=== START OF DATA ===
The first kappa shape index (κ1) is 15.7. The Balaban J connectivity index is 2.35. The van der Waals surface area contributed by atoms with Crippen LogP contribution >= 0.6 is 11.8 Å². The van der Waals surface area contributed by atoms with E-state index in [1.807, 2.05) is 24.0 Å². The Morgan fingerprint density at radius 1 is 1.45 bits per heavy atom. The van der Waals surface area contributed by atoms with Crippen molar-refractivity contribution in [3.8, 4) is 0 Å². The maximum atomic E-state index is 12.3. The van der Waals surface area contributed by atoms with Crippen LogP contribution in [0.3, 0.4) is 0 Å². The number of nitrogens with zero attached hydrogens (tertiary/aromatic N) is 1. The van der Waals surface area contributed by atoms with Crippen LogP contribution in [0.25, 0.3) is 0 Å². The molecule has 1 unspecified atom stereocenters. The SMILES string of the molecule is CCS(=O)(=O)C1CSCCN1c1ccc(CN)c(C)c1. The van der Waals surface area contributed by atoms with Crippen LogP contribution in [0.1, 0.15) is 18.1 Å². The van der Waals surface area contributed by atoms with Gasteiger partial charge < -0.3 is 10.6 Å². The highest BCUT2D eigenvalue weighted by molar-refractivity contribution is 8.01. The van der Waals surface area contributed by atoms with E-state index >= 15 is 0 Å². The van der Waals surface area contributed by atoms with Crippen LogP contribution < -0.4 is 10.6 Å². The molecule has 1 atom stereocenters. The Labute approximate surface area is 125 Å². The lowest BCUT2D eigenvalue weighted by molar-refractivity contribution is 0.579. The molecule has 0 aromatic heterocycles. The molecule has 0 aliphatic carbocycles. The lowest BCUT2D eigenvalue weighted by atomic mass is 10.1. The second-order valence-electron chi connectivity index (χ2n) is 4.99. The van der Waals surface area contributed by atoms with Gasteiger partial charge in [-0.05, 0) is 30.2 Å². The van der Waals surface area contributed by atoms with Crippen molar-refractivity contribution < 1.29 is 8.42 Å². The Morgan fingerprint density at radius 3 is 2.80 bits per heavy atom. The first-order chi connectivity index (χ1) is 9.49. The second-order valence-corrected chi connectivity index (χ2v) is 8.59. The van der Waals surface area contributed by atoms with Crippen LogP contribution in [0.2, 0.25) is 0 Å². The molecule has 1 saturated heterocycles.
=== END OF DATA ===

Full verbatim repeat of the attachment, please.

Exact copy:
The first kappa shape index (κ1) is 15.7. The Balaban J connectivity index is 2.35. The van der Waals surface area contributed by atoms with Crippen LogP contribution >= 0.6 is 11.8 Å². The van der Waals surface area contributed by atoms with E-state index in [1.807, 2.05) is 24.0 Å². The Morgan fingerprint density at radius 1 is 1.45 bits per heavy atom. The van der Waals surface area contributed by atoms with Crippen molar-refractivity contribution in [3.8, 4) is 0 Å². The maximum atomic E-state index is 12.3. The van der Waals surface area contributed by atoms with Crippen LogP contribution in [0.3, 0.4) is 0 Å². The number of nitrogens with zero attached hydrogens (tertiary/aromatic N) is 1. The van der Waals surface area contributed by atoms with Crippen LogP contribution in [0.25, 0.3) is 0 Å². The molecule has 1 unspecified atom stereocenters. The SMILES string of the molecule is CCS(=O)(=O)C1CSCCN1c1ccc(CN)c(C)c1. The van der Waals surface area contributed by atoms with Crippen LogP contribution in [0.1, 0.15) is 18.1 Å². The van der Waals surface area contributed by atoms with Gasteiger partial charge < -0.3 is 10.6 Å². The highest BCUT2D eigenvalue weighted by molar-refractivity contribution is 8.01. The van der Waals surface area contributed by atoms with E-state index >= 15 is 0 Å². The van der Waals surface area contributed by atoms with Crippen LogP contribution < -0.4 is 10.6 Å². The molecule has 1 atom stereocenters. The Labute approximate surface area is 125 Å². The lowest BCUT2D eigenvalue weighted by molar-refractivity contribution is 0.579. The molecule has 0 aromatic heterocycles. The molecule has 0 aliphatic carbocycles. The lowest BCUT2D eigenvalue weighted by atomic mass is 10.1. The second-order valence-electron chi connectivity index (χ2n) is 4.99. The van der Waals surface area contributed by atoms with Gasteiger partial charge in [-0.05, 0) is 30.2 Å². The van der Waals surface area contributed by atoms with Crippen molar-refractivity contribution < 1.29 is 8.42 Å². The Morgan fingerprint density at radius 3 is 2.80 bits per heavy atom. The first-order chi connectivity index (χ1) is 9.49. The second-order valence-corrected chi connectivity index (χ2v) is 8.59. The van der Waals surface area contributed by atoms with Crippen LogP contribution in [0.2, 0.25) is 0 Å². The molecule has 1 saturated heterocycles.